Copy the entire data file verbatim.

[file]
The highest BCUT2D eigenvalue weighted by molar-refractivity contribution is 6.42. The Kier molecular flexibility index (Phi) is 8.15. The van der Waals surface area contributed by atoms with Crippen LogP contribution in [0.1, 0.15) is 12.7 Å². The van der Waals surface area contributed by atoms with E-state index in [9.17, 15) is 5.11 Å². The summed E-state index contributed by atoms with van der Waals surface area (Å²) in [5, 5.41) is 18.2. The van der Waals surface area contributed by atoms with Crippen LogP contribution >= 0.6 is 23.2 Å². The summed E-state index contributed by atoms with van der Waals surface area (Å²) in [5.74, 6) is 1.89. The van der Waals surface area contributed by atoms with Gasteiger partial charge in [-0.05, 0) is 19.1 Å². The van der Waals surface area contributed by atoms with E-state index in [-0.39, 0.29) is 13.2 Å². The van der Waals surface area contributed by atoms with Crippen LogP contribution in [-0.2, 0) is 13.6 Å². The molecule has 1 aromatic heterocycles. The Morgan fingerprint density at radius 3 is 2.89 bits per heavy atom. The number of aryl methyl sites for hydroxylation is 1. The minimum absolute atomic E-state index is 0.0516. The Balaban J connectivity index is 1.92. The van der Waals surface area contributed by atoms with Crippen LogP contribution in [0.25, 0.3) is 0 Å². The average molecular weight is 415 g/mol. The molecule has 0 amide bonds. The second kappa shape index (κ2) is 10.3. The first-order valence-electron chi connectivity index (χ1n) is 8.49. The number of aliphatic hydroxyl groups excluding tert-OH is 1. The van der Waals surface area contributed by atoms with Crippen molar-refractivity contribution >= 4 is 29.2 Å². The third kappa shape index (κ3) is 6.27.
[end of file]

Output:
The highest BCUT2D eigenvalue weighted by molar-refractivity contribution is 6.42. The Kier molecular flexibility index (Phi) is 8.15. The van der Waals surface area contributed by atoms with Crippen LogP contribution in [0.1, 0.15) is 12.7 Å². The van der Waals surface area contributed by atoms with E-state index in [9.17, 15) is 5.11 Å². The summed E-state index contributed by atoms with van der Waals surface area (Å²) in [5, 5.41) is 18.2. The van der Waals surface area contributed by atoms with Crippen LogP contribution >= 0.6 is 23.2 Å². The summed E-state index contributed by atoms with van der Waals surface area (Å²) in [5.74, 6) is 1.89. The van der Waals surface area contributed by atoms with Gasteiger partial charge in [-0.05, 0) is 19.1 Å². The van der Waals surface area contributed by atoms with E-state index in [-0.39, 0.29) is 13.2 Å². The van der Waals surface area contributed by atoms with Crippen LogP contribution in [-0.2, 0) is 13.6 Å². The molecule has 1 aromatic heterocycles. The Morgan fingerprint density at radius 3 is 2.89 bits per heavy atom. The number of aryl methyl sites for hydroxylation is 1. The minimum absolute atomic E-state index is 0.0516. The Balaban J connectivity index is 1.92. The van der Waals surface area contributed by atoms with Crippen LogP contribution in [0.25, 0.3) is 0 Å². The average molecular weight is 415 g/mol. The molecule has 0 amide bonds. The second kappa shape index (κ2) is 10.3. The first-order valence-electron chi connectivity index (χ1n) is 8.49. The number of aliphatic hydroxyl groups excluding tert-OH is 1. The van der Waals surface area contributed by atoms with Crippen molar-refractivity contribution >= 4 is 29.2 Å². The third kappa shape index (κ3) is 6.27.